Gear, boy is this going to be a tough article to write up. The thing is, I spent months, yes several months, reading/researching/testing different types of equipment and gear. It is very hard trying to nail down the most practical and useful gear while keeping it all within a reasonable budget. I was fortunate enough to get a chance to test my stuff throughout the winter months. This gave me an opportunity to change certain items, tweak some of my choices and sometimes get rid of stuff all together.

What I am trying to get at is this; in the process of testing my gear in the field during the winter months, I have found out what works for me. It may or may not work for others and that is understandable. It’s not a one size fits all in the world of multiday backpacking trips.

Testing my gear in the elements

When it comes to hiking, some people are ultra light hikers, then others are simply light hikers, while a few brave souls venture into the heavyweight backpacking. Ultralight (aka ounce wienies) are on the far end of the spectrum. These guys count every single ounce and gram that is put into their bags. They ravage through their equipment looking to remove any excess weight, kinda like the IRS searching through your taxes looking for ways to catch you. Ultra hikers even cut off the tags sown onto your clothes. You know those tags with instructions on how to wash your shirt? Yep, thats gotta go! All of that is a little too extreme for me.  I myself am fall into the category of ‘light hiker’. I don’t want to sleep on the ground rolled up in a Tyvek tarp and eat cold uncooked meals all day long. I’d rather carry the extra few pounds and sleep in a tent on top of a blow up pad while using my pocket rocket stove to make some hot chocolate. My pack is reasonably light and has some creature comforts that I am not ashamed of. There is a fine line every hiker treads when it comes to weight vs comfort.
However, heavyweight backpacking is too extreme also. Totally on the other side of the spectrum. I personally knew two guys that carried 80+ lbs on their backs! Seriously! I was sitting next to my cozy fire one night when these guys came marching into my primitive camping spot hauling around these massive packs loaded with beer and sirloin steaks. I was like “Seriously?!” They definitely had it made while I ate my soup-in-a-cup starring jealously at them. Still, that kind of weight is too much for me, even for my massively huge legs.
Let me get off my soap box and tell you what works for me. Its not perfect but here it is:
photo (1)
I am not going to get super specific about my items, just the general overview.
REI backpack 60L
Rain pack cover
One person Tent
Sleeping pad
Sleeping bag
Sleeping bag liner
Toiletries: tooth brush, soap, tooth paste…
First aid kit: from bandaids to a small snake bite kit
Sleeping clothes – socks, light pants and shirt
Hiking clothes – socks, pants, shirt, raincoat
Electronics: Iphone, Gopro, portable charger, head lamp
Ditty bag: batteries, emergency blanket, super glue…
Toilet paper
Water filter and collapsible water containers
Deodorant (yes I am bringing some)
Food bag with canister and pocket rocket stove
New Balance Minimus shoes
And last but not least, my trail mascot: Chuck Norris
The details don’t really matter when it comes to knowing exactly what type of brand items I have, how much I bought them for, and how much each item weighs. Honestly,  that requires a whole lot of typing and I am kinda lazy.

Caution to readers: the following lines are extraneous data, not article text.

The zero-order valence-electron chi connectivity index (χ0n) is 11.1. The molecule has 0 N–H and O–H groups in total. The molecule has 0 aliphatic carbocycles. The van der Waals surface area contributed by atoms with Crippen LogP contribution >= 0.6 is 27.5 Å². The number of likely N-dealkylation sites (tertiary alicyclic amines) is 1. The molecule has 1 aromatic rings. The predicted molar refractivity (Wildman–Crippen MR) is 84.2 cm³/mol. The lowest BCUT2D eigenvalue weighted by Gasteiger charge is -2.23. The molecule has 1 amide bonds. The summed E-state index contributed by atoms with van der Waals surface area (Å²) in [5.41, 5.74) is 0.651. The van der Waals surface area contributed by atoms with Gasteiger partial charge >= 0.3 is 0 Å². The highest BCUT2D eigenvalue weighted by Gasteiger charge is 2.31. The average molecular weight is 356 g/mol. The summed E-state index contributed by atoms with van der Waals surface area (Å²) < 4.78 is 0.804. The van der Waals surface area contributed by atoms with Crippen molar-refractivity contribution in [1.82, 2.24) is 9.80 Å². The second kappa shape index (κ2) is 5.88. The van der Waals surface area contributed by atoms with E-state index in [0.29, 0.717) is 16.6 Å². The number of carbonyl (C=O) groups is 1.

However, I do want to tell everyone about sponsor for this trip: New Balance! Yep, you heard right, this guy is sponsored by New Balance. I asked Team New Balance if they would sponsor me on this trip and they said YES! Man was I stoked! The thing is, I absolutely love their minimal footwear and personally own several pairs that I swap out for work and sports.  They asked me what type of shoe I was looking to use and I picked the MT10BS2 without any hesitation. This minimal shoe is the ultimate well rounded shoe that can handle all kinds of terrain.
I hear a lot of people always telling me “you must wear boots!” and “Ankle support is crucial in footwear!”. But that is not the case. It is a common misconception among many. The reason why you need flexible shoes that can bend, twist and move with your natural foot motion is so you can feel the ground and what it’s doing when you put weight on it. There is a big word called ‘proprioception’ which pretty much means knowing exactly where you body part is at any given moment. Shoes that have thick soles and high ankle support often give you a false sense of security. One may think that their foot is stable but when your foot can not feel the the terrain very well then there is a higher risk for ankle sprains and such. Minimus foot wear allows you to quickly adjust to  loose rock or uneven terrain in a split second. You get quick response times because the nerves in your foot are unhindered and can feel more.
Have you ever wondered why your foot is so ticklish? Why in the world did God design your foot to be so sensitive? The answer is simple, so you can feel the ground underneath you. Listen people, do your feet a favor. don’t buy shoes that put your foot in a cast/splint. Get yourself some minimal footwear, preferably from New Balance, and enjoy the freedom they offer. Before 1970s, when Nike invented the first modern tennis shoe, people did just fine in their minimal footwear. If the Indians ran up and down the Appalachian Mountains in nothing but moccasins and the Roman soldiers conquered half the world while wearing nothing more than sandals, then you can do that plus more with the right pair of shoes.

2 thoughts on “Gear

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